We have one member called Sarah, and she studied environmental science and really understands what is happening in the industry, but historically never had a love of fashion. It’s really difficult to experiment when you want to be conscious because you don’t want to try things that don’t work out and create more waste. Now her wardrobe is 75% Nuw items, and she has the ability to experiment while staying true to her values. It’s really  nice to see those total lifestyle changes. 

On the other side, we have a member called Jenny who is used to sales packages arriving everyday. A friend told her about Nuw and she started swapping and borrowing. She didn’t really know a lot about sustainability or what was happening in the fashion industry, but as you go through the Nuw process, you start to learn how much water and CO2 is used. When we spoke to Jenny, she said it was so lovely to get a package that wasn’t from ASOS, had a note in it, and felt like it was from someone. That piece is so different to anything else in her wardrobe. She now has far less packages coming through the door, because she is really mindful of those packages as they come in. 

The most interesting thing for Jenny, was that she was selling a piece on depop for £70. People would come and try and haggle the price down to £40, and she said no because she thought it was a good dress and didn’t want to sell it for less. But she swapped it on Nuw because she would prefer to give it to someone who genuinely wanted it, rather than sell it to someone and devalue the item completely.

Before Nuw, the expectation was that if you were into fast fashion and your mindset hasn’t changed, you will always take the value. But actually, we’ve found the value totally shifting. Jenny was really happy with all the pieces she was getting from Nuw, and she really wanted to feedback into the community, which becomes a really important part of the cycle. For members, it’s not just about what you take, it’s really important for people to also take your pieces, and for you to feel like you are feeding into the community and that you are really a part of that change. There’s a lot of positivity and empowerment of being able to be a part of the solution. 

In both Sarah and Jenny’s stories, you see people’s whole mindset change, which is what we set out to do. On top of that, there’s 1000s and millions litres of water which have been offset, and CO2. But I think it’s the behaviour change that is the most important to see and talk to our members about. Especially as a founder, it’s important to fundamentally understand what those behaviour changes look like and how, if they’re reproduced, they could feed into your mission.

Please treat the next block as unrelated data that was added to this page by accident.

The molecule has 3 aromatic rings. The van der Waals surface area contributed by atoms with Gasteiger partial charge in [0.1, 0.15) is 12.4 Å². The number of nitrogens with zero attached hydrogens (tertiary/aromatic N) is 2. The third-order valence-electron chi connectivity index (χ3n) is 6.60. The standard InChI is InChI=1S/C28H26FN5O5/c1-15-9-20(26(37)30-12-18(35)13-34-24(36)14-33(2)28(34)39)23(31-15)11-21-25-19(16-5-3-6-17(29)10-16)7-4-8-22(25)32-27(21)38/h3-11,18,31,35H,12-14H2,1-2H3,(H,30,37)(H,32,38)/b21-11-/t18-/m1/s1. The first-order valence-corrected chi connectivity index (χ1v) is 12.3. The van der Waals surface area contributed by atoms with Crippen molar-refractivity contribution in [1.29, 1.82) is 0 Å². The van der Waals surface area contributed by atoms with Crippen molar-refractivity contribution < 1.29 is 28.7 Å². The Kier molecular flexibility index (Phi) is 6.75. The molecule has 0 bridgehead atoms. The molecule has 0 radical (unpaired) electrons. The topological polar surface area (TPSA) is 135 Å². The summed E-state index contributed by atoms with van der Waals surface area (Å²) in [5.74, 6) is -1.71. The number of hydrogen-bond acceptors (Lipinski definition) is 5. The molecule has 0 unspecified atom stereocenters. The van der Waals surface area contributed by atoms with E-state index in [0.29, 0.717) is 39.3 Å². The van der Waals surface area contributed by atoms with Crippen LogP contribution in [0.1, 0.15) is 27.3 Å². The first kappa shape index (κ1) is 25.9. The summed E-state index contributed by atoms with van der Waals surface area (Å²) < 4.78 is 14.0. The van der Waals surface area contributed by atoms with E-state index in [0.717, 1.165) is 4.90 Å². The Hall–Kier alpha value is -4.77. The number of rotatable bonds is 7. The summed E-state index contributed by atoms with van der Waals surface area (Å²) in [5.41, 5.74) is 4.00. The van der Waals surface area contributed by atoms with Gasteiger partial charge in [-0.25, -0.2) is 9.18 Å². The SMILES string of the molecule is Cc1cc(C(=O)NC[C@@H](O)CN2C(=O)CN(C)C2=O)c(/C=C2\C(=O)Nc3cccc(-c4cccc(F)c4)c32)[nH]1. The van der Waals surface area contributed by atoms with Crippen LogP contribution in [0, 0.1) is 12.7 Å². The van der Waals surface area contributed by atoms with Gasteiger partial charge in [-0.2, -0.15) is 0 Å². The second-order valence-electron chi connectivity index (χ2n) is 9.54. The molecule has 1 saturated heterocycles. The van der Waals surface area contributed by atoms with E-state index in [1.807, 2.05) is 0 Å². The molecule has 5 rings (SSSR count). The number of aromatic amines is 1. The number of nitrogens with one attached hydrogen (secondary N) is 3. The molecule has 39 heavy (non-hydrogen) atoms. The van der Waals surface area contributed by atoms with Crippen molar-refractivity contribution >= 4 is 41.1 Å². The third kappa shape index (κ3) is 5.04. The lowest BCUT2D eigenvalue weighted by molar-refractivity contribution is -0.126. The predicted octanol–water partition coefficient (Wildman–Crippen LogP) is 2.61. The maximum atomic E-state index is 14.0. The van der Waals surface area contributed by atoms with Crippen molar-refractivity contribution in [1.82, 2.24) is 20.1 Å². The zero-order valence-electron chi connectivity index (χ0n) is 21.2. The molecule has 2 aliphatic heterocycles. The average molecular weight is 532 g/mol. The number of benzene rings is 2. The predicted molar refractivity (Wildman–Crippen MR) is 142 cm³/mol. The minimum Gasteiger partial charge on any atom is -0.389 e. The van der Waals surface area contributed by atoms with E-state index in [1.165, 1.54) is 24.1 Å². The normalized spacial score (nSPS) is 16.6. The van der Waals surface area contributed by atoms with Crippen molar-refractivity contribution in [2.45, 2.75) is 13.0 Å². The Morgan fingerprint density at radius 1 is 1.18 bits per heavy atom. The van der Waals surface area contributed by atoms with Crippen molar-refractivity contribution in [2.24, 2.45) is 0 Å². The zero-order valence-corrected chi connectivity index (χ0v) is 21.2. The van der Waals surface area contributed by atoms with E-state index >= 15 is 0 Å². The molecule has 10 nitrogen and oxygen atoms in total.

What’s one thing you wish you had known at the beginning of your startup  journey?

If there is anything that you don’t know – which is probably 97% of building your business, find someone who does and ask their help. 

I started building Nuw and really committing to it, six months before I moved to London for the BGV programme. When I got to London, I didn’t know anyone so I had to ask for help. When I was at home I was in my comfort zone, and felt awkward asking people I didn’t really know for help, especially when you don’t have any money as a startup founder. I thought, “How do you ask for favours in a way that isn’t rude, or isn’t taking advantage of people, or what are their expectations?” 

What I’ve learned is that if you ask someone for their help, and they meet with you, the default is that they want you to succeed. They are helping because they have been helped in the past, and they recognise the benefit of helping people, and so the intent is there. Everything moved so much quicker when I realised that I don’t have the answers to everything, but somebody else might. You become a better as a founder because you’re able to delegate, and learning that although this is your baby, you’re not going to have all the answers to figure it out. You can also do yourself a disservice if you’re struggling with certain areas and become very self-critical which doesn’t move things forward. You can’t be skilled in every department – you can’t be someone in tech, and also in business, and also in design, and also in marketing. That would also be really inefficient! But surrounding yourself with people who can feed in, really helps. 

 

What three qualities make a successful founder? 

Just showing up. I genuinely feel that this is a big reason why a business succeeds or not. A business can only succeed if you come into work everyday. It doesn’t matter how great the idea is, if you don’t come in. Some days are going to be exceptionally tough, and you may cry loads – I cry all the time! And that’s fine! I talk to my boyfriend about everything that’s going on all the time. You need people who will also tell you to turn off everyday, and people who will remind you that you’ve been here 100 times before and it’s worked. You need to believe that it is going to work out, but just being there is half the battle. If you’re there, you can solve things. If you’re there, you can keep going.